According to the NEW YORK TIMES, Phoenix Suns forward Shawn Marion loves cartoons and has a collection of thousands of animation dvds. I got a kick out of this sentence in the article: “His stock consists mostly of classics like ‘He-Man,’ ‘Transformers,’ ‘DuckTales,’ ‘ThunderCats,’ ‘Hong Kong Phooey’ and ‘Scooby-Doo.’” Old school? Yeah. Classics? Hardly. Anyway, it’s a fairly amusing article.
Here’s how it works: You spend all your energy and passion, and it almost kills you, but somehow you manage to breathe a tiny bit of life into a characterâ€¦ your baby. And then some genius comes along and, bing-bang, sells the rights to print that character’s face on a napkin. That people wipe their food on. On your character’s face. That you worked so hard to breathe life into. Chocolate cake all over their face. It shows contempt for the very idea of a character, because they only exist where we put them. And if they are even slightly real to you, if you care even a little about them, it shows a lot of disrespect to wipe your filth on their faces. It only makes sense if your goal is just to cash out, leaving behind the husks of other peoples’ once lively creations to rot and stink in the nostrils of posterity.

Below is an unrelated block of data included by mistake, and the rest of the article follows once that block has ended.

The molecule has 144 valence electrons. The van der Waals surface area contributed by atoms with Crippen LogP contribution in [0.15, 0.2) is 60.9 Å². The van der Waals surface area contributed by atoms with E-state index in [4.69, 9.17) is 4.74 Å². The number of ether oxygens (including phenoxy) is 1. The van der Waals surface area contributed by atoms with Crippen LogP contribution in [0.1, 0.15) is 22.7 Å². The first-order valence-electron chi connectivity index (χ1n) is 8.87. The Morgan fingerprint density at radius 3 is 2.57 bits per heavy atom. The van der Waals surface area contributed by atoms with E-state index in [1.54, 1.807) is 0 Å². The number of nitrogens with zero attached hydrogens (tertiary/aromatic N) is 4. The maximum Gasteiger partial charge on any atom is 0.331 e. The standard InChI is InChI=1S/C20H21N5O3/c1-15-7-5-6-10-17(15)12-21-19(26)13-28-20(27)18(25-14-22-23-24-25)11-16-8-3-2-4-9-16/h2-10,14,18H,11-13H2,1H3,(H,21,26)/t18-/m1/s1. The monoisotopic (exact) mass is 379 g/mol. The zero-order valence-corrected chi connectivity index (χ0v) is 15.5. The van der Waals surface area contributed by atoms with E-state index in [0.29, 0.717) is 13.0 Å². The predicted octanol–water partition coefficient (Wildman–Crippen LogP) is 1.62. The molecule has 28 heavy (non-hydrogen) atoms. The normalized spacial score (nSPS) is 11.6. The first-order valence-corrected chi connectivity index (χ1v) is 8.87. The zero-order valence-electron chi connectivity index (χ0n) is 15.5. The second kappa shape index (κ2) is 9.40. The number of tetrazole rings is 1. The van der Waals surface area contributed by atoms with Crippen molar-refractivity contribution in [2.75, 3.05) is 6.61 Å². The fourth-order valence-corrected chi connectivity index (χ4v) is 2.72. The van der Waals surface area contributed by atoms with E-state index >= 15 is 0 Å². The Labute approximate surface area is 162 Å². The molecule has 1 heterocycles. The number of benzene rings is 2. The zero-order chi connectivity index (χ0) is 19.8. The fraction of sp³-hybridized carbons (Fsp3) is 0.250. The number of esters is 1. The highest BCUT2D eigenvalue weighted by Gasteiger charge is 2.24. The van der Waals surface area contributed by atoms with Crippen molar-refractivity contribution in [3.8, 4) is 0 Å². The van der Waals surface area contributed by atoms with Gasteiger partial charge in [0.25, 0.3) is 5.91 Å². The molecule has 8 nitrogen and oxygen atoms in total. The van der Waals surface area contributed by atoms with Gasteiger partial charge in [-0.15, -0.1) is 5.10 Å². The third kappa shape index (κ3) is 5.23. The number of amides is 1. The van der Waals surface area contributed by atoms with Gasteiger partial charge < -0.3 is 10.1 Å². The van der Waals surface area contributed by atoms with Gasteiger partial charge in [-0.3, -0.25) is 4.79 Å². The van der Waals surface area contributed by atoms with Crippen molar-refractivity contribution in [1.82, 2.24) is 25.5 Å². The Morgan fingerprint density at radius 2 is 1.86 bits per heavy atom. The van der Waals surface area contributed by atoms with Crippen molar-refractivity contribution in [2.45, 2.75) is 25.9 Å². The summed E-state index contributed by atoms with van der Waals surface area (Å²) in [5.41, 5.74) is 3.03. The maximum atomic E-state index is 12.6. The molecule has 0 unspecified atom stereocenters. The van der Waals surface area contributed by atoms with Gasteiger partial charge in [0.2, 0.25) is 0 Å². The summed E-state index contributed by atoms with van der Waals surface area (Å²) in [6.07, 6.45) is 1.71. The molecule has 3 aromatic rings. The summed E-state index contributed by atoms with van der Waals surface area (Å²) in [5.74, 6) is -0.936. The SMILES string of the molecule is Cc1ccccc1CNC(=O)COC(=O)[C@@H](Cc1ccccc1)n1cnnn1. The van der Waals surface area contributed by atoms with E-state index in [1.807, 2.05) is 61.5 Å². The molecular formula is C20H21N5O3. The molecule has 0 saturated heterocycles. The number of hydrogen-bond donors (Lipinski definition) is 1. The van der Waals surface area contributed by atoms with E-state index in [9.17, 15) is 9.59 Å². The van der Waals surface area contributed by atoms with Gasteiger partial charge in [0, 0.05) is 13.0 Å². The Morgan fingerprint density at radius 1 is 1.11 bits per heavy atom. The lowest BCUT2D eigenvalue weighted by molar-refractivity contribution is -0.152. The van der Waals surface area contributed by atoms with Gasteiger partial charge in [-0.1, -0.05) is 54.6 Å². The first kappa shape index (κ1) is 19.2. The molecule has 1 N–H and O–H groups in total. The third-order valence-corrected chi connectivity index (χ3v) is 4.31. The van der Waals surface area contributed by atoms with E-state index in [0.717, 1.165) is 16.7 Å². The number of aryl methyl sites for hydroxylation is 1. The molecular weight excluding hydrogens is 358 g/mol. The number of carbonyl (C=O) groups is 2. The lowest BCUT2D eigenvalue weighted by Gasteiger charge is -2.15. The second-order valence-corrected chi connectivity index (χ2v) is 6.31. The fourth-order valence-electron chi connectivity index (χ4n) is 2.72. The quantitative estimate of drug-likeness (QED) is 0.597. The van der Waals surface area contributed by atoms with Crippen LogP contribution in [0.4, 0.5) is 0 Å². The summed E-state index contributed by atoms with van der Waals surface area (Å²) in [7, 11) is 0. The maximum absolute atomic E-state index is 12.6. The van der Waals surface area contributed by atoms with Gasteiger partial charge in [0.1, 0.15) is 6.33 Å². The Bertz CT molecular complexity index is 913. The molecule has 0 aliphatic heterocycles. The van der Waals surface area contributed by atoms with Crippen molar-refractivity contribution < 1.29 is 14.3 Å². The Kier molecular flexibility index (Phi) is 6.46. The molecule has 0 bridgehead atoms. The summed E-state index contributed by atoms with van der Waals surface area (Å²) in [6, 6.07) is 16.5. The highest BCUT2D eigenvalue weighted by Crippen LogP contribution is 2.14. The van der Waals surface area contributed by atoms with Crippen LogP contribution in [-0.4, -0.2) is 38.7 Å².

I pointed to some surreal French animated commercials last week, but they don’t come close to this mid-century theatrical spot by German animation legend Hans Fischerkoesen. The commercial, which is kind of like Hitchcock-meets-Harryhausen, advertises Underberg, an herbal formula used to treat indigestion. And all we get in the US for heartburn is squiggly Blechman drawings.
Attention all Angelenos: Tom Sito, Disney animator, former president of the Animation Guild, and now author of Drawing the Line: The Untold Story of the Animation Unions from Bosko to Bart Simpson will speak Thursday, December 14, 2006, 7:30 pm, at the Hollywood Heritage Museum. No one has collected more stories about the Golden Age of Hollywood animation than Tom, and his book is a must have. The Hollywood Heritage Museum is in the Lasky-DeMille Barn at 2100 North Highland Avenue (across the street from the Hollywood Bowl). Parking is free. Admission is $8 (Hollywood Heritage Members: $5) for this special event.